Below the Runtime drop-down there is a large text box for code, pre-populated with a stub lambda_handler function. The “Code entry type” drop-down can be changed to upload a ZIP file but for our short function we will stick to the “Edit code inline” option. Replace the default function in the text box and paste in the following code.

import base64
import json
import os
import urllib
from urllib import request, parse


TWILIO_SMS_URL = "https://api.twilio.com/2010-04-01/Accounts/{}/Messages.json"
TWILIO_ACCOUNT_SID = os.environ.get("TWILIO_ACCOUNT_SID")
TWILIO_AUTH_TOKEN = os.environ.get("TWILIO_AUTH_TOKEN")


def lambda_handler(event, context):
    to_number = event['To']
    from_number = event['From']
    body = event['Body']

    if not TWILIO_ACCOUNT_SID:
        return "Unable to access Twilio Account SID."
    elif not TWILIO_AUTH_TOKEN:
        return "Unable to access Twilio Auth Token."
    elif not to_number:
        return "The function needs a 'To' number in the format +12023351493"
    elif not from_number:
        return "The function needs a 'From' number in the format +19732644156"
    elif not body:
        return "The function needs a 'Body' message to send."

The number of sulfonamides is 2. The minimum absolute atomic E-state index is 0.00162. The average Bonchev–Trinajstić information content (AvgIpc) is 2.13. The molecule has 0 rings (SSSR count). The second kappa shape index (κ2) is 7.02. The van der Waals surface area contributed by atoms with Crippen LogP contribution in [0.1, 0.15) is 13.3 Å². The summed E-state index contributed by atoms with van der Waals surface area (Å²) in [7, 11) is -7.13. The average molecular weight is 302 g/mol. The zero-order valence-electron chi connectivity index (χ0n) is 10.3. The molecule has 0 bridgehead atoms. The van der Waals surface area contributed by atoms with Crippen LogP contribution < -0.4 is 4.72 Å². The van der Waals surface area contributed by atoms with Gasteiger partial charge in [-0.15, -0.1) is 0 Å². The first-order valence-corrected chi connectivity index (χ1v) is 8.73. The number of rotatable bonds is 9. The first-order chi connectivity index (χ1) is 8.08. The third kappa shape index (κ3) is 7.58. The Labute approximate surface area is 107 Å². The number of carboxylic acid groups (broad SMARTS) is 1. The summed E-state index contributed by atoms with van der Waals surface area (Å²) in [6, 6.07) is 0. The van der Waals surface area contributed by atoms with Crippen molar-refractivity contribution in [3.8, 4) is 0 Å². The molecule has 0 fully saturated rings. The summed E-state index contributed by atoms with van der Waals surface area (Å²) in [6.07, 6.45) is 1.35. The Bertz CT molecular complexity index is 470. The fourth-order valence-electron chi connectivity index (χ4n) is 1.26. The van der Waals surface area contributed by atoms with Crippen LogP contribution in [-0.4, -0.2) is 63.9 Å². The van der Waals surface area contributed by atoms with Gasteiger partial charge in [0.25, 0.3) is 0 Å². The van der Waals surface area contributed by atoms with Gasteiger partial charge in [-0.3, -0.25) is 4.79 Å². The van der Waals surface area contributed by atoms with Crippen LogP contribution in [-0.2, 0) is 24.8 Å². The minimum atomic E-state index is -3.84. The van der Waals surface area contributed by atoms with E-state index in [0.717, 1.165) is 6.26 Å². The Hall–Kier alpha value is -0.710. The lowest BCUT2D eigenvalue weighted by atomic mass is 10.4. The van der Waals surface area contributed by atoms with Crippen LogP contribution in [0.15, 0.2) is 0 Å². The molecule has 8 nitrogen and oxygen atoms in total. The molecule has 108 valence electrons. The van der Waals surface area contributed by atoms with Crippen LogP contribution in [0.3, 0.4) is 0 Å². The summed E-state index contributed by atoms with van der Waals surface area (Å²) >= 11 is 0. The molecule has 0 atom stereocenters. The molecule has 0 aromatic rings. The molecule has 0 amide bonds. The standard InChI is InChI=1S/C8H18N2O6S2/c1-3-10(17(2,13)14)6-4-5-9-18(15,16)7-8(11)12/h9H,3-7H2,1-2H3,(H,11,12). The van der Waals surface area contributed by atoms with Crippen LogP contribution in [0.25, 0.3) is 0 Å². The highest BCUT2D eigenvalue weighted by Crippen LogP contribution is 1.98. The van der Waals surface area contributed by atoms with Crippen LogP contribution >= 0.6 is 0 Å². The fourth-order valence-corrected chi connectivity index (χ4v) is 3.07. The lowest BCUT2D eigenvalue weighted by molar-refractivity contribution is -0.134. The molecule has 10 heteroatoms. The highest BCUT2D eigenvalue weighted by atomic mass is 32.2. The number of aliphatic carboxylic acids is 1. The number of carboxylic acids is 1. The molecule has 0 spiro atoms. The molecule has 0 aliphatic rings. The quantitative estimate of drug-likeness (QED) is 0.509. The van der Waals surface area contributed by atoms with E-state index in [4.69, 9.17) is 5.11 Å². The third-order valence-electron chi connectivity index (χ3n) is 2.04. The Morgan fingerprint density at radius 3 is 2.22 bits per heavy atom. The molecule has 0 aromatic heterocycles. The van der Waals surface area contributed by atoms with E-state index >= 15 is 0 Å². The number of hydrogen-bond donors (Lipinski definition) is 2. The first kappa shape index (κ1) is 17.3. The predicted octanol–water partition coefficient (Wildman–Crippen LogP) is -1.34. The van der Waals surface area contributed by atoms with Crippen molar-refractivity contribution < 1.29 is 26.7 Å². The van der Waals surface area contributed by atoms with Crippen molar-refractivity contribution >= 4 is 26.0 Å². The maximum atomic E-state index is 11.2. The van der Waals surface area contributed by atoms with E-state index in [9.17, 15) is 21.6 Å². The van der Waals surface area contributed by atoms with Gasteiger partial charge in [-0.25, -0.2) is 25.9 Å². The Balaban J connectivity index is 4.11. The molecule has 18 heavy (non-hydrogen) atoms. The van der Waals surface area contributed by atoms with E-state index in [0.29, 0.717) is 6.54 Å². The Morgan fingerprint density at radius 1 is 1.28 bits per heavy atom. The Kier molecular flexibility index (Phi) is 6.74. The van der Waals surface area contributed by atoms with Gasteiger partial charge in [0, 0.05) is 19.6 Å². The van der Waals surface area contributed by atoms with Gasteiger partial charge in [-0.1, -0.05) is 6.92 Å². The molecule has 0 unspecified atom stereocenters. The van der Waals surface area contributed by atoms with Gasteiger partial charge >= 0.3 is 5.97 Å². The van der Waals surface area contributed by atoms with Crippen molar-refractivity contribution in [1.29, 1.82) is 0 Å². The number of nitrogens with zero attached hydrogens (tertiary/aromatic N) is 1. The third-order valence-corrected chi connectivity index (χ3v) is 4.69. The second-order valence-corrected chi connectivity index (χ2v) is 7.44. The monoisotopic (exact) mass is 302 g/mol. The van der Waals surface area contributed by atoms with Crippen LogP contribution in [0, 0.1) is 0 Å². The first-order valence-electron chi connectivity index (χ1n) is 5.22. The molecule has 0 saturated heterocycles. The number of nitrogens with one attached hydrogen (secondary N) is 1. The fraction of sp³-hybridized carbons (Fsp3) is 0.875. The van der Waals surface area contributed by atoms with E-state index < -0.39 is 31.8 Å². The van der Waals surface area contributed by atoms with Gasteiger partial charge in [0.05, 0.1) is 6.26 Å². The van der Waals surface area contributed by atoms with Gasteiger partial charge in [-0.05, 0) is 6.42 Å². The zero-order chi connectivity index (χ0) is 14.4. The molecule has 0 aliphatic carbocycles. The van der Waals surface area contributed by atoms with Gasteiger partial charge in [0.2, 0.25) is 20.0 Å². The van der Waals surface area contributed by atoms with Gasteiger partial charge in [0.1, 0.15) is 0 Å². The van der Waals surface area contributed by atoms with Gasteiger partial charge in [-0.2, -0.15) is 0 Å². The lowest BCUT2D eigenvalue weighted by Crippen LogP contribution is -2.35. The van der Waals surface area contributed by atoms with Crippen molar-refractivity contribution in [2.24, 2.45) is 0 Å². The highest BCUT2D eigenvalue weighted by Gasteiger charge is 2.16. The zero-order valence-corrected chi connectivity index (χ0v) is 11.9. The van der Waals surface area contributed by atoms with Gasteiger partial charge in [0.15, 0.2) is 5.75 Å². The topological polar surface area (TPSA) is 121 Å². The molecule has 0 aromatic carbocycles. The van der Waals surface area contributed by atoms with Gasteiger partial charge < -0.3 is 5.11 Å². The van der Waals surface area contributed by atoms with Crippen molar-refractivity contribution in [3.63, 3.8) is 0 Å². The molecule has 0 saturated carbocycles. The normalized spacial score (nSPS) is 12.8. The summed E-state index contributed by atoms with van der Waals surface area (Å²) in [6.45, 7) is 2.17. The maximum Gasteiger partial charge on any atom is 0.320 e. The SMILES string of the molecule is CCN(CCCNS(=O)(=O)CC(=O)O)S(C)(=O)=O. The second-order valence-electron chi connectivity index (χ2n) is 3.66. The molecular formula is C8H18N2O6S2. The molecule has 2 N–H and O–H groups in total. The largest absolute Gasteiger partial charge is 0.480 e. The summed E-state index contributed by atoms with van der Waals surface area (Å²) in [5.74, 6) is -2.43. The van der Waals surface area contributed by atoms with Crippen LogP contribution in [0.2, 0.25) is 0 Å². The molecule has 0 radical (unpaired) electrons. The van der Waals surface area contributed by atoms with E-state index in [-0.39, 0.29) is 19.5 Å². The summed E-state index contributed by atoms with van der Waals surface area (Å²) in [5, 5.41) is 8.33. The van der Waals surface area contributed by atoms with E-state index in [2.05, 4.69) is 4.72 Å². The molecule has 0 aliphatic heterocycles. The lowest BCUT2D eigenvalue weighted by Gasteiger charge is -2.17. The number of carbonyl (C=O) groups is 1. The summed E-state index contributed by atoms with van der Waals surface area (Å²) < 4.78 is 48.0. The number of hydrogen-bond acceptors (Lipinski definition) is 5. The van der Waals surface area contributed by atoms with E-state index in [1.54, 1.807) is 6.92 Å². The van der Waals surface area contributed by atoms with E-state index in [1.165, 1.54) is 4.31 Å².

# insert Twilio Account SID into the REST API URL
    populated_url = TWILIO_SMS_URL.format(TWILIO_ACCOUNT_SID)
    post_params = {"To": to_number, "From": from_number, "Body": body}

    # encode the parameters for Python's urllib
    data = parse.urlencode(post_params).encode()
    req = request.Request(populated_url)

    # add authentication header to request based on Account SID + Auth Token
    authentication = "{}:{}".format(TWILIO_ACCOUNT_SID, TWILIO_AUTH_TOKEN)
    base64string = base64.b64encode(authentication.encode('utf-8'))
    req.add_header("Authorization", "Basic %s" % base64string.decode('ascii'))

    try:
        # perform HTTP POST request
        with request.urlopen(req, data) as f:
            print("Twilio returned {}".format(str(f.read().decode('utf-8'))))
    except Exception as e:
        # something went wrong!
        return e

    return "SMS sent successfully!"